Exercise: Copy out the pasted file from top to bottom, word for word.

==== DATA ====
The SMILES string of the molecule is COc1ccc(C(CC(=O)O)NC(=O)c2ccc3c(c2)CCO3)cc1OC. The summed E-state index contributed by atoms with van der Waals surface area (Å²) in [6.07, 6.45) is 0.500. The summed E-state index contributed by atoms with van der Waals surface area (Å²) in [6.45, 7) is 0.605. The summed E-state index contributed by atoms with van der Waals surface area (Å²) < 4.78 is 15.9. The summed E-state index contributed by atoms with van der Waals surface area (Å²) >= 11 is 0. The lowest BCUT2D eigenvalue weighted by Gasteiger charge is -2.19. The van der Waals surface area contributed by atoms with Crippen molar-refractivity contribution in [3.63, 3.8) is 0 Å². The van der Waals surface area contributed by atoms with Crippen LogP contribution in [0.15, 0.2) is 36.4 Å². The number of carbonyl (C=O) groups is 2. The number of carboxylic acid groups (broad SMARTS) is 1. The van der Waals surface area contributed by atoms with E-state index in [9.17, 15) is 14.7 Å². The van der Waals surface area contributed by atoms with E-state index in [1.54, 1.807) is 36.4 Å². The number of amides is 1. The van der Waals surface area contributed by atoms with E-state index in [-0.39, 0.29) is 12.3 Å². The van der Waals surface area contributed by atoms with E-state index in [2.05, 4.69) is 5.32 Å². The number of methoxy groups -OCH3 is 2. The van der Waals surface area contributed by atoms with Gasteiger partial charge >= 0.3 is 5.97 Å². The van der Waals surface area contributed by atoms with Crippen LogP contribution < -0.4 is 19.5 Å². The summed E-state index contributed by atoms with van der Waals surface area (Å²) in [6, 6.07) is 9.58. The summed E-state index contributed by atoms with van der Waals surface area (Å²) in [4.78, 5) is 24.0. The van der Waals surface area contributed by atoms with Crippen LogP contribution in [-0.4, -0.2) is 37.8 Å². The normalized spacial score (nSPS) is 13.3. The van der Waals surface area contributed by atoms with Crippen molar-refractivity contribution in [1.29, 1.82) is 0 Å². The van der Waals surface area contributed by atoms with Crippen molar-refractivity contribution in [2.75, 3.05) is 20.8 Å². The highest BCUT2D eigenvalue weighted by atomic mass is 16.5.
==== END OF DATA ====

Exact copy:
The SMILES string of the molecule is COc1ccc(C(CC(=O)O)NC(=O)c2ccc3c(c2)CCO3)cc1OC. The summed E-state index contributed by atoms with van der Waals surface area (Å²) in [6.07, 6.45) is 0.500. The summed E-state index contributed by atoms with van der Waals surface area (Å²) in [6.45, 7) is 0.605. The summed E-state index contributed by atoms with van der Waals surface area (Å²) < 4.78 is 15.9. The summed E-state index contributed by atoms with van der Waals surface area (Å²) >= 11 is 0. The lowest BCUT2D eigenvalue weighted by Gasteiger charge is -2.19. The van der Waals surface area contributed by atoms with Crippen molar-refractivity contribution in [3.63, 3.8) is 0 Å². The van der Waals surface area contributed by atoms with Crippen LogP contribution in [0.15, 0.2) is 36.4 Å². The number of carbonyl (C=O) groups is 2. The number of carboxylic acid groups (broad SMARTS) is 1. The van der Waals surface area contributed by atoms with E-state index in [9.17, 15) is 14.7 Å². The van der Waals surface area contributed by atoms with E-state index in [1.54, 1.807) is 36.4 Å². The number of amides is 1. The van der Waals surface area contributed by atoms with E-state index in [-0.39, 0.29) is 12.3 Å². The van der Waals surface area contributed by atoms with E-state index in [2.05, 4.69) is 5.32 Å². The number of methoxy groups -OCH3 is 2. The van der Waals surface area contributed by atoms with Gasteiger partial charge >= 0.3 is 5.97 Å². The van der Waals surface area contributed by atoms with Crippen LogP contribution < -0.4 is 19.5 Å². The summed E-state index contributed by atoms with van der Waals surface area (Å²) in [6, 6.07) is 9.58. The summed E-state index contributed by atoms with van der Waals surface area (Å²) in [4.78, 5) is 24.0. The van der Waals surface area contributed by atoms with Crippen LogP contribution in [-0.4, -0.2) is 37.8 Å². The normalized spacial score (nSPS) is 13.3. The van der Waals surface area contributed by atoms with Crippen molar-refractivity contribution in [1.29, 1.82) is 0 Å². The van der Waals surface area contributed by atoms with Crippen molar-refractivity contribution in [2.75, 3.05) is 20.8 Å². The highest BCUT2D eigenvalue weighted by atomic mass is 16.5.